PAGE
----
- loss of hope; hopelessness.
- someone or something that causes hopelessness: He is the despair of his mother.
- to lose, give up, or be without hope (often followed by of): to despair of humanity.
- Obsolete. to give up hope of.
Origin of despair
SynonymsSee more synonyms on Thesaurus.com
Examples from the Web for despaired
The only common ground to be found in this despaired summer is that unlike my kids, those in Gaza simply were in the wrong place.Gaza, You're No Good For My Marriage
August 9, 2014
Many of his supporters had despaired that the regime would ever let him out.Mandela: The Miracle Maker
December 5, 2013
All these years later, the carnage continues and many of us have despaired at ever ending it.Michael Daly: My Last Day With JFK
November 11, 2013
Take the gay and lesbian community: for two years they despaired, imagining Obama had forgotten the support they had given him.Obama’s Second-Term Surprise: Politics Not As Usual
November 8, 2012
Darkly pessimistic towards the end, he despaired of ever liberating art from the art world.Robert Hughes: A Fierce Critic and Powerful Voice Now Silenced
August 10, 2012
Phoebe, looking at her attentively, despaired of getting any nearer the truth from any of them.Good Indian
B. M. Bower
I take cases that others have despaired of, and I cure them right off.The Stark Munro Letters
J. Stark Munro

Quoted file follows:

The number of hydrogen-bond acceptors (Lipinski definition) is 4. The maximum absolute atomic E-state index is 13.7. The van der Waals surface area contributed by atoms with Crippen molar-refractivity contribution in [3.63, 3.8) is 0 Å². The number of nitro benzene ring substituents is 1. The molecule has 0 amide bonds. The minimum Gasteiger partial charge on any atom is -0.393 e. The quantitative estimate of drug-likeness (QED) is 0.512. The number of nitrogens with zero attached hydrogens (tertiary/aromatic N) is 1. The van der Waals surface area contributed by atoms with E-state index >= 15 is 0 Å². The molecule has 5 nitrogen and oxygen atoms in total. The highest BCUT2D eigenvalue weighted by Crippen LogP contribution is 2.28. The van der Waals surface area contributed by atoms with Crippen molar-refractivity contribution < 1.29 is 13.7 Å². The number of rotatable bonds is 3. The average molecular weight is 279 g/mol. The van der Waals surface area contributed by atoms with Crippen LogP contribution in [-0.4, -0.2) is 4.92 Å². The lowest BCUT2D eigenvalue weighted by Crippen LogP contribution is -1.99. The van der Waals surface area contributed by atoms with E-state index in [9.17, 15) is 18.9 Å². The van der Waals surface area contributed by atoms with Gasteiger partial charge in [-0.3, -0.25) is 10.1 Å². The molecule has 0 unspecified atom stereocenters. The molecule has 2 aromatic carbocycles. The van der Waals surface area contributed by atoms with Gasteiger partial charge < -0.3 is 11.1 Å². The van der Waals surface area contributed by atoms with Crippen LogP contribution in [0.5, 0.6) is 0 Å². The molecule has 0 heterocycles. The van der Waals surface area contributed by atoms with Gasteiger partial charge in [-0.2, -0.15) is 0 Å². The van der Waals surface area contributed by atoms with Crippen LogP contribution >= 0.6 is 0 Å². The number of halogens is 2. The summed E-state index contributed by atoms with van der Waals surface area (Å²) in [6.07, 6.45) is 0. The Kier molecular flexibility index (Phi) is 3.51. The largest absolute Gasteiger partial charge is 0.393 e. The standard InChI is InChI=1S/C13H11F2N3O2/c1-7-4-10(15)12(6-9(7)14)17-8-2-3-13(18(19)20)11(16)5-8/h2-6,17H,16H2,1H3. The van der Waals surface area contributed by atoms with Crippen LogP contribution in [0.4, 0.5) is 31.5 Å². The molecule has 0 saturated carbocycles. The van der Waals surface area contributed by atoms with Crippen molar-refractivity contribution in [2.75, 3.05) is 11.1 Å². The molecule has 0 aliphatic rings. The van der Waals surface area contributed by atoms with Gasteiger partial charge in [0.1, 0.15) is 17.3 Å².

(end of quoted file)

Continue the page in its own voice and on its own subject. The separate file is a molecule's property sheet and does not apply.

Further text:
Had SHE ever despaired of seeing him again—on this earth and in the flesh?The Portygee
Joseph Crosby Lincoln
His life was despaired of, and those about him began to suspect some evil spell.The Phantom World
Madame, you see, despaired by now of controlling the impropriety of her niece's expressions.Scaramouche
- (intr often foll by of) to lose or give up hopeI despair of his coming
- (tr) obsolete to give up hope of; lose hope in
- total loss of hope
- a person or thing that causes hopelessness or for which there is no hope
Word Origin and History for despaired
c.1300, from Anglo-French despeir, Old French despoir, from desperer (see despair (v.)). Replaced native wanhope.
early 14c., from stem of Old French desperer "be dismayed, lose hope, despair," from Latin desperare "to despair, to lose all hope," from de- "without" + sperare "to hope," from spes "hope" (see speed). Related: Despaired; despairing; despairingly.